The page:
Paper wasps have much smaller colonies, with some of the largest getting only to about 100 workers in a nest. Rather than enclosing the nest they create it with the cells exposed and the nest hanging upside down, suspended on a thin stalk. The general appearance of this design gives rise to another name for these insects, which is “umbrella wasps”. That nest commonly is attached to the surfaces under the eaves of your home, within bushes, under the horizontal boards on your fence, within the garage or the attic, under or within motor homes or boats, inside light fixtures, and just about anyplace else these opportunistic insects can find that is secure and somewhat out of the way. Some species will even coat that stalk with a chemical that acts as an insect repellent, effectively keeping marauding ants from going after the eggs or larvae in the nest.

The paper wasps are not scavengers, and you will not find them trying to pick bits of food off your hamburger, nor entering a can of soda to drink the sugary fluids in the manner that yellowjackets do. Instead, they stick with natural foods, and the European Paper Wasp is particularly fond of small caterpillars. While we generally might welcome this behavior, when it comes to picking pest caterpillars off our garden plants, we need to recognize that the wasp is not picky in its choice of caterpillars, and only time will tell if the many native butterflies and moths are at risk. Some surveys done in Kansas and Colorado already are suggesting that this wasp may be responsible for the apparent near lack of butterflies in some areas by the middle of the summer.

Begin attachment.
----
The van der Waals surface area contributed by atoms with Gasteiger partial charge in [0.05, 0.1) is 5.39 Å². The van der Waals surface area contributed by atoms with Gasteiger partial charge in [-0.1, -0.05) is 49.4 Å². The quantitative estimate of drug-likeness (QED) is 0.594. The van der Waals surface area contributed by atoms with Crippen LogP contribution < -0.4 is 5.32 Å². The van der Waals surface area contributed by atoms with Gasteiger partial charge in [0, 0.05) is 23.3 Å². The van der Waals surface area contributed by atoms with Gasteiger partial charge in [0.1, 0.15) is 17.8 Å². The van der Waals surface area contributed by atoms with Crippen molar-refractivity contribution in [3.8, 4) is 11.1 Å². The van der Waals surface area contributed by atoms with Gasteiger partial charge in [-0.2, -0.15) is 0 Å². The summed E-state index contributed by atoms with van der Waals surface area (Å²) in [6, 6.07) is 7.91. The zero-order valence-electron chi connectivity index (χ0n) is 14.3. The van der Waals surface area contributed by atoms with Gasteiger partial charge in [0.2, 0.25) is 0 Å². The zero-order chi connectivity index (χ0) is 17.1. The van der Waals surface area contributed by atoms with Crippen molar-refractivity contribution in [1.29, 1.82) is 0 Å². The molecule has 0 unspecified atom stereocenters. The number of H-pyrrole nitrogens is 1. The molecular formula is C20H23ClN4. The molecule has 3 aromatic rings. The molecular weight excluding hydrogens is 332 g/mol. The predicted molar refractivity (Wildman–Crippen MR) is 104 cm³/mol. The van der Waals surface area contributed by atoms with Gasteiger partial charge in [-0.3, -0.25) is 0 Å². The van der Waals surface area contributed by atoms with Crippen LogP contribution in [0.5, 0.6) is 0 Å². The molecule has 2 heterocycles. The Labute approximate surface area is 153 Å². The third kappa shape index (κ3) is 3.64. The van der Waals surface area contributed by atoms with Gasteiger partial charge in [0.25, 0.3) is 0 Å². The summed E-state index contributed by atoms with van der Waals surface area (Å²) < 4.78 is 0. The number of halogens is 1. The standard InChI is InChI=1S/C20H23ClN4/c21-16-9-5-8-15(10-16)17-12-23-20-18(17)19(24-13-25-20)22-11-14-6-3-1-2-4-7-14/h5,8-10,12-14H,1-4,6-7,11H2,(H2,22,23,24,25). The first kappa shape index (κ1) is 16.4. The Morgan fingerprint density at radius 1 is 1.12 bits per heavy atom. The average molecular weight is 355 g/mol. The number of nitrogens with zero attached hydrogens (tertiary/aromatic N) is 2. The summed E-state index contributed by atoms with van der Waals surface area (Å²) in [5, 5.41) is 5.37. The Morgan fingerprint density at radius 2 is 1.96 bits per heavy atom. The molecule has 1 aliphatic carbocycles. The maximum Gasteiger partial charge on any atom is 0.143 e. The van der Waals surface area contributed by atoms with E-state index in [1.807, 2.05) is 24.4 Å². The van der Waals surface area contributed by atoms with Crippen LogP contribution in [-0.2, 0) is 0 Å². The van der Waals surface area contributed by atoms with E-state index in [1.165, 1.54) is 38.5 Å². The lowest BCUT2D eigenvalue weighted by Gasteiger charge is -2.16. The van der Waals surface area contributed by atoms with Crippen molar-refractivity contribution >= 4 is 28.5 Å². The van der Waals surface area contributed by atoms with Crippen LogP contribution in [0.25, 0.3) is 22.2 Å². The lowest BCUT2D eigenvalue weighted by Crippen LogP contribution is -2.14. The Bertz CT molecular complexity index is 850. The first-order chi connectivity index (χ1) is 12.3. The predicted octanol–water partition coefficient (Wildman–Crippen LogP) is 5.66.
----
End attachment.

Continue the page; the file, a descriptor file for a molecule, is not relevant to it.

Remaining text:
There already is a growing opinion among wasp experts that other, native species of paper wasps are rapidly disappearing from areas where they once were common. The hibernating queens of the European species emerge earlier in the spring, begin their nest building earlier, and thus are foraging for available food resources earlier than native species. The nests are commonly built in smaller cavities, such as under the tiles of roofs, in barbecue grills, in bird houses, or in attics, and this keeps them from exposure to predators that might keep them in check.

Controlling umbrella wasps is relatively easy to do if you can locate the nest itself. Aerosols that direct a stream of spray up to about 12 feet away can quickly dispatch the wasps resting on the nest, and this should be done in the evening when the wasps are not active. It may be most appropriate to leave this up to a licensed pest control company, as they have the products to perform this as well as any protective clothing necessary to keep from being stung. One thing to keep in mind is that the paper wasps will not be attracted to the traps used for capturing yellowjackets. This is one more reason that proper identification is important. If you suspect that a nest of these wasps may be in a place you need to be care must be taken not to get too close. The wasps are very willing to go after and sting any intruder they consider a threat to their colony.

You can help to limit the number of nest sites for these wasps by closing off unnecessary openings in the outside of the home, such as under the eaves or where pipes and cables penetrate the walls. Make sure screens are in place for the attics or crawl spaces under the home, and of course make sure that windows are properly screened and doors kept closed to prevent their entry into the home.